Good Growing

GOOD GROWING: Growing herbs, lettuce in winter

Posted: Nov. 19, 2017 12:01 am

Just because days are shorter and colder and the outdoor gardening days are over, doesn't mean that it all must come to an end. Indoors we can have our green houseplants.

But what if I told you it's possible to have herbs and lettuce and eat them, too.

You can grow a number of herbs and lettuce indoors even in the middle of winter, short days and all. Whether you are growing indoors or outdoors, plants still have the same needs but indoors in winter the two restricting factors that can affect growth is light levels and humidity.

Lettuce and herbs usually need between 6 to 8 hours of bright light each day. Southern exposure windows are great. If your windows don't receive that kind of light during the winter months, you can use supplemental lighting.

You can use specialty grow lights, which can be more expensive, or you can use two 40-watt cool white fluorescent lights held 6 to 12 inches above the plants for 4 to 6 hours per day.

Room temperatures are best 70 degrees and below so make sure to avoid placing your herbs or lettuce near a direct heat source.

If you are lucky enough to have a window with lots of natural light make sure to rotate your containers every few days.

Plants will lean towards the light which is called phototropism. So to encourage even growth turning the containers is helpful and recommended.

Make sure all the containers you are using to growing your herbs or lettuce have drainage holes and use a good quality potting mix. Don't use top soil in your containers.

You'll want to plan on a water-soluble fertilizer every two weeks for your herbs, but don't fertilize more often.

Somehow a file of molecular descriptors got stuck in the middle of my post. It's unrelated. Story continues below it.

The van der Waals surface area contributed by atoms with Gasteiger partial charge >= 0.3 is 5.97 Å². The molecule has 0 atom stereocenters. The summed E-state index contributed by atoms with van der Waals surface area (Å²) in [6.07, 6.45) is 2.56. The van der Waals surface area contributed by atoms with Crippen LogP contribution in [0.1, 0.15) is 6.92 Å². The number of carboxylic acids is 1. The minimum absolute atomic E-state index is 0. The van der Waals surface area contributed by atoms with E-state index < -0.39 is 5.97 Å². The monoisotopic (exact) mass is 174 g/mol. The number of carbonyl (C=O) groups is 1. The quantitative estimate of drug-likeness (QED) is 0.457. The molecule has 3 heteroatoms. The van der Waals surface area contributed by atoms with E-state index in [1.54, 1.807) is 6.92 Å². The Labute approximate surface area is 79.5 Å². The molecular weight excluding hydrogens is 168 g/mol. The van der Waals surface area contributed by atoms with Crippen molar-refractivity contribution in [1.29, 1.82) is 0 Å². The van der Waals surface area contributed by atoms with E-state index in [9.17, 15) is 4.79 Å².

Fertilizing more often can negatively affect the flavor and aroma of your herbs.

To increase humidity you can cluster plants together making sure to give some space between for good air circulation. Another option is a tray with pebbles in it.

Fill the tray with water to just below the tops of the pebbles and place your pots on the top of the pebbles. As the water evaporates it adds extra humidity to the air.

At this point you're probably wondering what herbs you can grow indoors and what kind of lettuce.

With lettuce, your best bet is loose leaf lettuce. Usually loose leaf lettuce can be harvested at about four weeks. I'm a fan of loose leaf lettuce mixes and they are great in the garden in spring and fall as well.

As for herbs basil, chives, oregano, thyme, winter savory, rosemary, parsley, sage and mint -- all do well indoors. For herbs, harvest what you need when you need it for use in cooking.

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